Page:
The Maritime History of the Great Lakes
Daily News (Kingston, ON), March 14, 1872

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In a recent issue of the News under the above caption, an article was published commenting at considerable length on the unsatisfactory manner in which the forwarding business was conducted during the past season; the lack of proper accommodation for the storage and transhipment of cargoes, the detention of craft and its usual attendant consequences - the presentation of large claims for demurrage; the possibility of the western trade finding an exit to the ocean by another and more expeditious route, and the means of remedying the existing "defects" in the rapidly increasing trade. The subject is greatly agitated in commercial circles at the present time, and a wide diversity of opinion prevails relative thereto. The forwarders especially hold a somewhat adverse view to that conceived by the writer of the article in question, and in order to thoroughly ventilate and give full publicity to the matter, our reporter made it the object of a visit to the principal agencies in the city yesterday afternoon, and we give the substance of his interviews as below:-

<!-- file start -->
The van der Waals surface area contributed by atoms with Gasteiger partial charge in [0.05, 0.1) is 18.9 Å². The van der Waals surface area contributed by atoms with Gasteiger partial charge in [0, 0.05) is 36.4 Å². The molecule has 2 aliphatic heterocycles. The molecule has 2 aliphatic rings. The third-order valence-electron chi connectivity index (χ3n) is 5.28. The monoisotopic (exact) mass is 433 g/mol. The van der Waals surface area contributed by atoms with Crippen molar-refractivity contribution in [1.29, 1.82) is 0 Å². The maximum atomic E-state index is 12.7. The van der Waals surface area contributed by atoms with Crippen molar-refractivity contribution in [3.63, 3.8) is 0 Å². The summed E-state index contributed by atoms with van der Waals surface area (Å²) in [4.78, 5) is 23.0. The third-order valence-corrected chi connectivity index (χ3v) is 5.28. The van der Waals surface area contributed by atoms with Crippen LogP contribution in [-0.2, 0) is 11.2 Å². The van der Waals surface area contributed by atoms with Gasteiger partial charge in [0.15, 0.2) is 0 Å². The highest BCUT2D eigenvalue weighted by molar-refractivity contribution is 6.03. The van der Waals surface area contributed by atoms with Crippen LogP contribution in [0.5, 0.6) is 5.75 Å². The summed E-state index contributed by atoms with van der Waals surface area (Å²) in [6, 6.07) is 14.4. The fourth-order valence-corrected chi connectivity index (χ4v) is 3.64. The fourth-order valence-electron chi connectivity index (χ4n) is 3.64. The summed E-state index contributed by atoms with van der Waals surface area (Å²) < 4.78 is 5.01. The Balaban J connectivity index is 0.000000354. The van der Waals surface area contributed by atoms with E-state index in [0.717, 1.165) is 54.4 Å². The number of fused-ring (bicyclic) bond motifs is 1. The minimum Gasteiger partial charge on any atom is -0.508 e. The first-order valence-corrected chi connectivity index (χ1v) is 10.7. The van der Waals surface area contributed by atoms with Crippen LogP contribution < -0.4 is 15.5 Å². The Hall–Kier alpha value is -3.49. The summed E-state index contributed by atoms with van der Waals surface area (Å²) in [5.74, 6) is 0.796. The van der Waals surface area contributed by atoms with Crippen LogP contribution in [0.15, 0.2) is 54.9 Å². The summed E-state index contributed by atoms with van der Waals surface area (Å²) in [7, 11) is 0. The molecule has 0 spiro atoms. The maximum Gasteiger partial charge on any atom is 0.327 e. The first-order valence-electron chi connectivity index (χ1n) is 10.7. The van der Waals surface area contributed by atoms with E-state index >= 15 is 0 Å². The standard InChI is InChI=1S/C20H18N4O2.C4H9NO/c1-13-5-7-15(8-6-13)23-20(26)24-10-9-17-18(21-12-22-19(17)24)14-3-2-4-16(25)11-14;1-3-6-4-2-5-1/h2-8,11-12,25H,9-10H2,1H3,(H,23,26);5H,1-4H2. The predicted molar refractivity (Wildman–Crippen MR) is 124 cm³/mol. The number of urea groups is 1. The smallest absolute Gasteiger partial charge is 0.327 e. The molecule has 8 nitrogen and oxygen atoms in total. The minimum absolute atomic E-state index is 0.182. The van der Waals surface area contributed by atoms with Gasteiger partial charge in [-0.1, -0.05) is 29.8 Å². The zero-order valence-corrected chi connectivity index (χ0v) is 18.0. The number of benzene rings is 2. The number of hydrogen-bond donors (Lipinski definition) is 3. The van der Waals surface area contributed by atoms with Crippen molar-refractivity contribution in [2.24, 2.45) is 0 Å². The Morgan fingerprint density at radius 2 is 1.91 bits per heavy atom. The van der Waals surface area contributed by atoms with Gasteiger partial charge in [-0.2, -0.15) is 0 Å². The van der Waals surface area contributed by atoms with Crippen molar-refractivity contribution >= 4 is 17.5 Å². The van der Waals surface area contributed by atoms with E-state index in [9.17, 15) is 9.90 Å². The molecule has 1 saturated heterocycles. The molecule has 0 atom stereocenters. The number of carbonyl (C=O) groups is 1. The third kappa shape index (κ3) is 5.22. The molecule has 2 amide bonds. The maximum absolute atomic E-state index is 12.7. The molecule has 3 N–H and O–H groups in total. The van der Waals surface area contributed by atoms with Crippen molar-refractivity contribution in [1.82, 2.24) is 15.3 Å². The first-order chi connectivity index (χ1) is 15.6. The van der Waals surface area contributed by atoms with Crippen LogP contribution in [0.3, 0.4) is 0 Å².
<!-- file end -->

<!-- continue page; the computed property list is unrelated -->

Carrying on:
Captain L. Putnam, representing the Montreal Transportation Company, says:- "With regard to the alleged "shameful apathy of those who pretend to handle grain," and the exertions necessary on the part of the merchants to "retrieve the credit of the city," and maintain the activity afforded by extensive shipping, no statement could be more absurd. It must not be understood that Kingston has the influence to divert or attract the trade; such is not the case. Not one bushel of grain is shipped from the far west via Kingston and the St. Lawrence Canals to the Maritime provinces on consignment. It is purchased by Lower Canadians who have their interests centred in Montreal, and fully one-half of it is controlled by the M.T. Company. A grave error appears in the statement respecting the detention of vessels, and the cause of the same. At no time within the season was there over twenty vessels in the harbour waiting for barges that would not come, but which could not come, owing to breaks in the Beauharnois and Cornwall canals. The barge stock certainly was occasionally limited for the simple reason that the trade had to a very large extent exceeded anticipations, a fact that none could foresee. Forwarders are fully alive to the necessities of the trade, and the M.T. Company confidently think that they have made ample provision for the ensuing summer's operations, having added sixteen new barges of a carrying capacity of 180,000 bushels, giving the line a total capacity of 500,000 bushels a trip. As to the higher rates asked for cargoes to Kingston than Oswego, no singularity is noticeable. Such has always been the case, and today with the experience of detention and "humbugging," peculiar to Kingston forwarders, vessel captains prefer coming to this port at half a cent more per bushel than sail for Oswego. When the News said that "to our own knowledge $30,000 demurrage was paid last season by two firms alone," it is, he avers, terrible mistaken. The precise figures are never made known, but covering the entire expenditure in this respect of the different forwarding companies, that amount is exceedingly over-estimated. Kingston is dissimilar to Oswego - the former is merely a transhipping port, while the latter is a distributing port, that is in receiving the grain in storage on order. No fault can be found with the elevating power. It was on no occasion inadequate to the requirements. But the M.T. Company, with the increase of floating stock (barges) have likewise provided two new elevators, one capable of discharging 7,000 bushels per hour, and the other 6,000 bushels an hour, besides the old Hope, which will return here as soon as rebuilt at Montreal. There can be no question but that if a stationary elevator were erected, it would receive a fair patronage, but it has its disadvantages. Supposing it is estimated to hold half a million bushels of grain, how is it to relieve the incapacity of the forwarders in the event of a scarcity of barges? Then again another formidable difficulty presents itself to retain the brands from admixture. It will be easily perceived that to effectually prevent this a separate bin would have to be set apart for each vessel cargo, which could hardly be accomplished to give satisfaction; and the Montrealers, it is very well known, are positively opposed to the scheme. They even refuse to utilize the Welland Railway, so careful are they to avoid mixture; and if the road is brought into requisition, it is stipulated that the cargoes and brands shall be preserved intact, distinctly manifesting the particularity manifested by shippers. A good market will always be found in Europe, so long as the growth of grain is productive of such immense quantities in the western States; and it is ridiculous to presume for one moment, that the acute Yankees of the neighbouring republic would transmit one bushel via Kingston to Montreal were it at their discretion. They are too fond of national advancement, and the 10,000,000 bushels annually which pass down the St. Lawrence River are purchased by Canadians with Canadian money, and consequently at the disposal of the buyers - the Montreal capitalists. Under the circumstances, therefore, little fear need be entertained of the trade seeking an outlet to the frontier by way of St. Louis and the Mississippi River; that he considers would simply be preposterous. Present indicators point to a large trade from the west this year. The grain movement cannot be definitely ascertained as yet. Large quantities of corn await shipment, a goodly portion of which will come here.